We prospectively enrolled healthy subjects aged 21-68 years, who agreed to participate in this study. Informed written consent was obtained from all subjects. Subjects were excluded from the study if they had been under SAS treatment. Those who had any kind of severe respiratory, liver, kidney, heart disease, or other serious complications, were also excluded. Subjects who were unable to insert NAS through the nasal cavity for any reasons were also excluded.


Once the subjects had provided written informed consent, they were trained to use the NAS and insert it themselves through their nose ( The distal end of the NAS is inserted via the nostril into the nasal cavity until it reaches the retropalatal oropharynx usually 10 mm above the uvula. We observed at subject's throat at the training of NAS insertion and chose NAS of the appropriate length. The study was conducted for nine days for each subject (Figure 1b). In the initial three days, subjects used a voice recorder and portable sleep-monitoring device (without NAS) to estimate the baseline snoring and AHI. In the next three days, subjects inserted NAS through their nose themselves to get skilled and accustomed during the night, without measurements. In the last 3 days, the effects of NAS usage on snoring were estimated with a voice recorder and the AHI was estimated with a portable sleep-monitoring device. The subjects were asked to fill in a questionnaire assessing the usage of NAS for all days except the first three (Figure 2).

Figure 2: Questionnaire survey about the acceptability of nasal airway stent (NAS). Subjects were asked to answer questions from the fourth to ninth day of this study. Discomfort index was the total score of the eight questions in the seventh questionnaire. View Figure 2


Voice recorder

The sleeping sound was recorded using the digital voice recorder (ICD-PX440, SONY, Tokyo, Japan) placed 50 cm away from the head. We listened to the recorded sounds directly with our ears and evaluated using the WavePad Audio Editing Software (NCH Software, CO, USA). The loudness and duration of snoring was estimated using Sound Engine (Coderium, Sapporo, Japan). For the loudness, we used arbitrary linear unit which were transformed from dB displayed on Sound Engine software. We examined parameters such as the percentage of snoring time in total sleep time, average snoring volume, maximum snoring volume, and snoring index (SI: percentage of snoring time in total sleep time multiplied by average snoring volume). Snoring index is a novel measure which can express the snoring volume and duration by a single index.

Sleep-monitoring device

All subjects wore a 4-channel portable sleep-monitoring device (Morpheus ®, Teijin, Tokyo, Japan, for airflow by cannula, oxygen desaturation, respiratory movement by respiratory band) to estimate the AHI. The AHI was analyzed automatically with Morpheus Respiratory Software (Teijin), which is established in routine clinical practice.

Tolerability of NAS

We used the questionnaire survey to examine the acceptability of NAS by the subjects (Figure 2). Subjects were asked about difficulty in insertion of NAS and quality of sleeping. The discomfort index (DI) was calculated as the sum of scores with respect to eight questions: pain when inserting NAS, nausea when inserting NAS, pain while fitting NAS, nausea while fitting NAS, pain when removing NAS, nausea when removing NAS, sensation of NAS touching the pharynx, and discomfort in swallowing. The subjects were asked to score the NAS in the assessment questionnaires while using NAS daily [0: no difficulty at all, 1: little suffering, 2: high suffering, 3: intolerable]. The minimum score is 0 and the maximum score is 24 for discomfort index (DI).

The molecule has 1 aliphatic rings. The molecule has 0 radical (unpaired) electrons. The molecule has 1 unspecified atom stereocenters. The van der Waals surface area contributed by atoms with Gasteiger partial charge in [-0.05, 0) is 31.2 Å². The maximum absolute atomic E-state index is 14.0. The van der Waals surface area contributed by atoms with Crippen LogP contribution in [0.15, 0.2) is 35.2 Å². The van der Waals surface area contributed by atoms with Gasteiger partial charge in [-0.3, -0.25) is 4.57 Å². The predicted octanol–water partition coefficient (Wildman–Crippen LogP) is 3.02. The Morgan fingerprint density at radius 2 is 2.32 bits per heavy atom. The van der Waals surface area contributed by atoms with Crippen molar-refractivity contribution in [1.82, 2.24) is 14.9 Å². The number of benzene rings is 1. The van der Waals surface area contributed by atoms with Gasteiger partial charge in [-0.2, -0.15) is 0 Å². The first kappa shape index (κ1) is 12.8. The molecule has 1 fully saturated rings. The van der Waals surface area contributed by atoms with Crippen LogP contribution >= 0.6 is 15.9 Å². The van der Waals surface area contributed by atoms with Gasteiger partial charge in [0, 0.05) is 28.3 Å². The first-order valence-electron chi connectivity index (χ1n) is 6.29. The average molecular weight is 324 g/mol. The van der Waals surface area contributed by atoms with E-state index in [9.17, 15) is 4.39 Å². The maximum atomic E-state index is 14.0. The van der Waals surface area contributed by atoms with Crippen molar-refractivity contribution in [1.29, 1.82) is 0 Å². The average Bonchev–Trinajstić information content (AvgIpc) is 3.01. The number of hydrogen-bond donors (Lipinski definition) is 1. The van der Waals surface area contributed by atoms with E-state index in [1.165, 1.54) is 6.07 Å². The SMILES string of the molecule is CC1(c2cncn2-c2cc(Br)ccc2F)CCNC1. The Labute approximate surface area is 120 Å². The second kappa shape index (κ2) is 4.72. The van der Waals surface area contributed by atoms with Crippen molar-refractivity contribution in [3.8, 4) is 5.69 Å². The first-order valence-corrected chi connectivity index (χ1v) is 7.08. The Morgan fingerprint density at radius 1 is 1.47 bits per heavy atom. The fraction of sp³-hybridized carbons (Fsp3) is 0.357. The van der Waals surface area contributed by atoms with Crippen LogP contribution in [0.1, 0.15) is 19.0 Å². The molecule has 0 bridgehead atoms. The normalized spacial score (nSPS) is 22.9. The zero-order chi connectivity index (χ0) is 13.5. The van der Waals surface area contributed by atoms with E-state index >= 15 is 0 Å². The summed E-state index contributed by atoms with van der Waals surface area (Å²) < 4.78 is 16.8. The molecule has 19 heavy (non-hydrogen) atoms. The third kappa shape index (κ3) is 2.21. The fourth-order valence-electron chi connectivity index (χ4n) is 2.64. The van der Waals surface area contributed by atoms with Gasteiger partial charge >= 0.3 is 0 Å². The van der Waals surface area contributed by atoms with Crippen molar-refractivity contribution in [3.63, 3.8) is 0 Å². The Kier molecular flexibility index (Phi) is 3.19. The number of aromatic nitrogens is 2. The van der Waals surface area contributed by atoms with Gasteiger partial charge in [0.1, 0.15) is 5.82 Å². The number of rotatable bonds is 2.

Statistical analysis

Comparisons of data between with NAS and without NAS were analyzed using the paired t-test with GraphPad Prism version 5.0 ( Wilcoxon matched pairs test was used for the comparison of DI. P values less than 0.05 were regarded as statistically significant.

This study was approved by the ethics committee of the Tokyo Medical and Dental University (approval number M2015-529).


Effectiveness of NAS

Twenty-three subjects including 13 males and 10 females were recruited. The subjects' characteristics are summarized in Table 1. One subject had difficulty in placing or keeping the NAS in the nose (Subject No.21), while one had a skin rash due to contact with the cannula of the portable sleep-monitoring device (Subject No.22); hence, they dropped out of this clinical study at the beginning. Furthermore, three subjects complained of intolerable pains while using NAS (Subject No.14,16,23), thus, they gave up during the study. Finally, 18 subjects were able to use the NAS and complete the study (Figure 3).

Figure 3: Flow-chart of subjects recruitment. View Figure 3

Table 1: Summary of the subjects in this study. View Table 1

Among them, the effectiveness of NAS in the reduction of snoring could be evaluated in 11 subjects because they snored in their sleep. Five subjects showed an AHI score > 5, out of which three subjects gave up during the study. Regarding the two subjects analyzed, one revealed an increased AHI and one showed decreased AHI after the use of NAS.

The percentages of snoring time in total sleep time were reduced significantly by using the NAS in three subjects (27%) (Figure 4a). Seven subjects (64%) showed a reduction in the percentage of snoring time with the use of NAS, but the difference was not significant. There was an increase in the percentage snoring time only in one subject. The average volume of snoring were reduced significantly by using the NAS in two subjects (18%) (Figure 4b). Eight subjects (73%) showed a reduction in the average volume of snoring with the use of NAS, but the difference was not significant. The ratio of maximum snoring volume with NAS to that without NAS was evaluated (Figure 4c). In 82% of the subjects, the maximum snoring loudness had reduced.